On the first day of spring, at the historic Eastern Market in Detroit, Urban Consulate co-hosted The Better Arguments Project—a national initiative of The Aspen Institute Citizenship and American Identity Program, Facing History and Ourselves and Allstate to invite Americans to reach across political, cultural and economic divides for more productive dialogue.

The Better Arguments Project is inspired by the idea that America doesn’t need fewer arguments—just less stupid ones. (An idea we can get behind!)

Founder Eric Liu of Aspen Institute and Citizen University introduced five features of better discourse:

  • Take winning off the table

  • Prioritize relationships & listen passionately

  • Pay attention to context

  • Embrace vulnerability

  • Make room to transform

To read more, check out this piece in The Atlantic.

In Detroit, we practiced these principles in conversations between city longtimers and newcomers, who at times have been pitted against one another (even unwittingly or unwillingly) about changes happening in the city.

Some took issue that this is not an “argument” but a conversation — a perspective we deeply appreciated. Many agreed we need to have better dialogue across generational, geographic, racial & economic difference, and came eager to learn & practice skills to do that.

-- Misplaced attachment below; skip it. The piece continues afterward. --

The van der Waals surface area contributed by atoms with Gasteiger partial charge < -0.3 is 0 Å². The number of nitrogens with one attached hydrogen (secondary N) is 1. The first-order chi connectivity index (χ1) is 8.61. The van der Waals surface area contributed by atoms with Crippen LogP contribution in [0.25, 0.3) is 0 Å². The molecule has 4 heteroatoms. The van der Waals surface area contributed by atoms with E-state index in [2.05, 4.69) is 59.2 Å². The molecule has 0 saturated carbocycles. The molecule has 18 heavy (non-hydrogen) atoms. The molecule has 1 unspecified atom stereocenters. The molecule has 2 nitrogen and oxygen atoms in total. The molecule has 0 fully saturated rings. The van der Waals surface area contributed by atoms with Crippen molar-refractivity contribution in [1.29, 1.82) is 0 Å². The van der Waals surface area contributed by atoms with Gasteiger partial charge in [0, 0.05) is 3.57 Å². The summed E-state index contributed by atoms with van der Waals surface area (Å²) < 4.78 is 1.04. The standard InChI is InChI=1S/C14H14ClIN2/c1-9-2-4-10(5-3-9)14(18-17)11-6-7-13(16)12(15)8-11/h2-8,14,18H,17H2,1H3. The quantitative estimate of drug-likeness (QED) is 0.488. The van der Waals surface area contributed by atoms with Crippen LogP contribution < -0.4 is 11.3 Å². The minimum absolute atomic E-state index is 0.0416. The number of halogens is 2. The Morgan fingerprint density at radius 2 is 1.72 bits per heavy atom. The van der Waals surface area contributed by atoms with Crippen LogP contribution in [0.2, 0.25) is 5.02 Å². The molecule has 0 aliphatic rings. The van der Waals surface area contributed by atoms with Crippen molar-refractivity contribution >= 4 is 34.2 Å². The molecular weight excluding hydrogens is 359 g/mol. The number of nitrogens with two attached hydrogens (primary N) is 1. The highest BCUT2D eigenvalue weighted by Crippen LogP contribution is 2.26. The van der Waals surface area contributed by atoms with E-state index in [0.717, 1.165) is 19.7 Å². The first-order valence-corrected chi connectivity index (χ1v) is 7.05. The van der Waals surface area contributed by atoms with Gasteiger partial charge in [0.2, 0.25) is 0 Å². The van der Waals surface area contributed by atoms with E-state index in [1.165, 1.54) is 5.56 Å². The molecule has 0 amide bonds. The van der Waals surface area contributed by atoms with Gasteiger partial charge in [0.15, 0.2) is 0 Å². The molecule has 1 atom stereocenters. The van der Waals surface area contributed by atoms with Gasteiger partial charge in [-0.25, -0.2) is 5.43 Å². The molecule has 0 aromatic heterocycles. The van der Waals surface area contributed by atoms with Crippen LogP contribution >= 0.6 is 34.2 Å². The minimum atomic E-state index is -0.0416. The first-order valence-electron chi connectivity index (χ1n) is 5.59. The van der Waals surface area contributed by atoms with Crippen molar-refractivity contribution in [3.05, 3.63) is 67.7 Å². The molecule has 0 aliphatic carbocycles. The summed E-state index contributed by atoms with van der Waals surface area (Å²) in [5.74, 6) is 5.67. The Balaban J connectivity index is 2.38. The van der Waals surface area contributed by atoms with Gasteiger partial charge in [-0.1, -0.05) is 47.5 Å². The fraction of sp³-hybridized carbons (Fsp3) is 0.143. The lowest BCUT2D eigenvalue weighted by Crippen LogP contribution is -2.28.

To start off the morning right, Detroit writer & storyteller Marsha Music opened with a reading of her poem, Just Say Hi: The Gentrification Blues. When moderator Lauren Hood asked the audience of 200 community members, “Who here has had their consciousness shifted by Marsha?” a sea of hands went up.

Then breakout conversations were led by Jennifer Jones Clark of Facing History and Ourselves, who grew up on Detroit’s Eastside, and shared her own ambivalence about how the city is changing.

So did it work? Did the principles foster productive dialogue?

Of course conversations at each table varied, but the ones we participated in and overheard were beautiful and powerful—with many tablemates trading contacts and making plans to keep in touch after the event.

Just to give you an idea, here is a small sampling of “I Will” pledge cards that participants left behind:

To learn more, check out the Twitter Thread and follow @aspencitizen and @facinghistory for tools & tips to #ArgueBetter.